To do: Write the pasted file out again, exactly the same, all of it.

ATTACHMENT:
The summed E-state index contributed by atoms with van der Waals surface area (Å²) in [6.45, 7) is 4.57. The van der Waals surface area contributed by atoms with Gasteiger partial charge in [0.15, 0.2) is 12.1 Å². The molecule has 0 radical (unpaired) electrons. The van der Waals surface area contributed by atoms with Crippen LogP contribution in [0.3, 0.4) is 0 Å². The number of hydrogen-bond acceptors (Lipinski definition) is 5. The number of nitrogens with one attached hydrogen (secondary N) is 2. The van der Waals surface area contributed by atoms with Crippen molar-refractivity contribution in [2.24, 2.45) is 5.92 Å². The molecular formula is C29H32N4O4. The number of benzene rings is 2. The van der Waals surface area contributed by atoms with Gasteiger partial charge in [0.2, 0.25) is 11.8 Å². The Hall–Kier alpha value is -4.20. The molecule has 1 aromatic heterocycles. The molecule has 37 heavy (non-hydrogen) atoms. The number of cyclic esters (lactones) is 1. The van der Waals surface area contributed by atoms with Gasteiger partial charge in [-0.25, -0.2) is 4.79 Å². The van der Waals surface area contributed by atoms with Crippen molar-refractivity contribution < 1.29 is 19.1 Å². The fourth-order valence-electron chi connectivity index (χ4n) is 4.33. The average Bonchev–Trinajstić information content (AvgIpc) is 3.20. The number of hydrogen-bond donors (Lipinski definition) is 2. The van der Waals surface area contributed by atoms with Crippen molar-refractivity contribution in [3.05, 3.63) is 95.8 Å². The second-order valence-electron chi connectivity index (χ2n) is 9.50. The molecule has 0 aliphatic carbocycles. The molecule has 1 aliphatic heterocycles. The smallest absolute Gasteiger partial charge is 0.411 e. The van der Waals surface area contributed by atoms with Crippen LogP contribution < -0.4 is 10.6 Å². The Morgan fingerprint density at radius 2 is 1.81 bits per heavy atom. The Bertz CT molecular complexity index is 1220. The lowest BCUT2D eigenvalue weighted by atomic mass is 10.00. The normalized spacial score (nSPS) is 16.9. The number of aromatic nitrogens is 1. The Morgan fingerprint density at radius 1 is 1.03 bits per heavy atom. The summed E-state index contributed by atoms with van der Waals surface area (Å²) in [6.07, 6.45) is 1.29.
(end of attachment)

The summed E-state index contributed by atoms with van der Waals surface area (Å²) in [6.45, 7) is 4.57. The van der Waals surface area contributed by atoms with Gasteiger partial charge in [0.15, 0.2) is 12.1 Å². The molecule has 0 radical (unpaired) electrons. The van der Waals surface area contributed by atoms with Crippen LogP contribution in [0.3, 0.4) is 0 Å². The number of hydrogen-bond acceptors (Lipinski definition) is 5. The number of nitrogens with one attached hydrogen (secondary N) is 2. The van der Waals surface area contributed by atoms with Crippen molar-refractivity contribution in [2.24, 2.45) is 5.92 Å². The molecular formula is C29H32N4O4. The number of benzene rings is 2. The van der Waals surface area contributed by atoms with Gasteiger partial charge in [0.2, 0.25) is 11.8 Å². The Hall–Kier alpha value is -4.20. The molecule has 1 aromatic heterocycles. The molecule has 37 heavy (non-hydrogen) atoms. The number of cyclic esters (lactones) is 1. The van der Waals surface area contributed by atoms with Gasteiger partial charge in [-0.25, -0.2) is 4.79 Å². The van der Waals surface area contributed by atoms with Crippen molar-refractivity contribution < 1.29 is 19.1 Å². The fourth-order valence-electron chi connectivity index (χ4n) is 4.33. The average Bonchev–Trinajstić information content (AvgIpc) is 3.20. The number of hydrogen-bond donors (Lipinski definition) is 2. The van der Waals surface area contributed by atoms with Crippen molar-refractivity contribution in [3.05, 3.63) is 95.8 Å². The second-order valence-electron chi connectivity index (χ2n) is 9.50. The molecule has 0 aliphatic carbocycles. The molecule has 1 aliphatic heterocycles. The smallest absolute Gasteiger partial charge is 0.411 e. The van der Waals surface area contributed by atoms with Crippen LogP contribution < -0.4 is 10.6 Å². The Morgan fingerprint density at radius 2 is 1.81 bits per heavy atom. The Bertz CT molecular complexity index is 1220. The lowest BCUT2D eigenvalue weighted by atomic mass is 10.00. The normalized spacial score (nSPS) is 16.9. The number of aromatic nitrogens is 1. The Morgan fingerprint density at radius 1 is 1.03 bits per heavy atom. The summed E-state index contributed by atoms with van der Waals surface area (Å²) in [6.07, 6.45) is 1.29.